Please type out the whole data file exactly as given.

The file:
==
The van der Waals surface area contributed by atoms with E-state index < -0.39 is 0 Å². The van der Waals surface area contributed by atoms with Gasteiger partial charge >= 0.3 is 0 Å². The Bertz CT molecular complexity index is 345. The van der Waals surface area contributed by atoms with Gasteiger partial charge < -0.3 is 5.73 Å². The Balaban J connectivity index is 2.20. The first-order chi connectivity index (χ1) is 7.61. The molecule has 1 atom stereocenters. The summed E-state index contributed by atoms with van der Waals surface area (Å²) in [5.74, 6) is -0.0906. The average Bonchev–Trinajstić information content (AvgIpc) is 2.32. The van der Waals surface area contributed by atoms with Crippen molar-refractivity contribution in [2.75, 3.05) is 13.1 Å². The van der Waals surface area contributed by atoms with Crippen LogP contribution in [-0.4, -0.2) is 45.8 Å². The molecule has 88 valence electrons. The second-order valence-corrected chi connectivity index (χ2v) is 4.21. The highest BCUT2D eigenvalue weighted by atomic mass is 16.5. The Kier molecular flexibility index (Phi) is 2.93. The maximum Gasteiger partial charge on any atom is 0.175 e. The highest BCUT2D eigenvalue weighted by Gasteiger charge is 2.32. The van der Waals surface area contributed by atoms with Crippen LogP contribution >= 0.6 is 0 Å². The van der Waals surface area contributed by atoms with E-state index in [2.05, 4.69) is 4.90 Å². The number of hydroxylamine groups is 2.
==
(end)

The van der Waals surface area contributed by atoms with E-state index < -0.39 is 0 Å². The van der Waals surface area contributed by atoms with Gasteiger partial charge >= 0.3 is 0 Å². The Bertz CT molecular complexity index is 345. The van der Waals surface area contributed by atoms with Gasteiger partial charge < -0.3 is 5.73 Å². The Balaban J connectivity index is 2.20. The first-order chi connectivity index (χ1) is 7.61. The molecule has 1 atom stereocenters. The summed E-state index contributed by atoms with van der Waals surface area (Å²) in [5.74, 6) is -0.0906. The average Bonchev–Trinajstić information content (AvgIpc) is 2.32. The van der Waals surface area contributed by atoms with Crippen molar-refractivity contribution in [2.75, 3.05) is 13.1 Å². The van der Waals surface area contributed by atoms with Crippen LogP contribution in [-0.4, -0.2) is 45.8 Å². The molecule has 88 valence electrons. The second-order valence-corrected chi connectivity index (χ2v) is 4.21. The highest BCUT2D eigenvalue weighted by atomic mass is 16.5. The Kier molecular flexibility index (Phi) is 2.93. The maximum Gasteiger partial charge on any atom is 0.175 e. The highest BCUT2D eigenvalue weighted by Gasteiger charge is 2.32. The van der Waals surface area contributed by atoms with Crippen LogP contribution >= 0.6 is 0 Å². The van der Waals surface area contributed by atoms with E-state index in [2.05, 4.69) is 4.90 Å². The number of hydroxylamine groups is 2.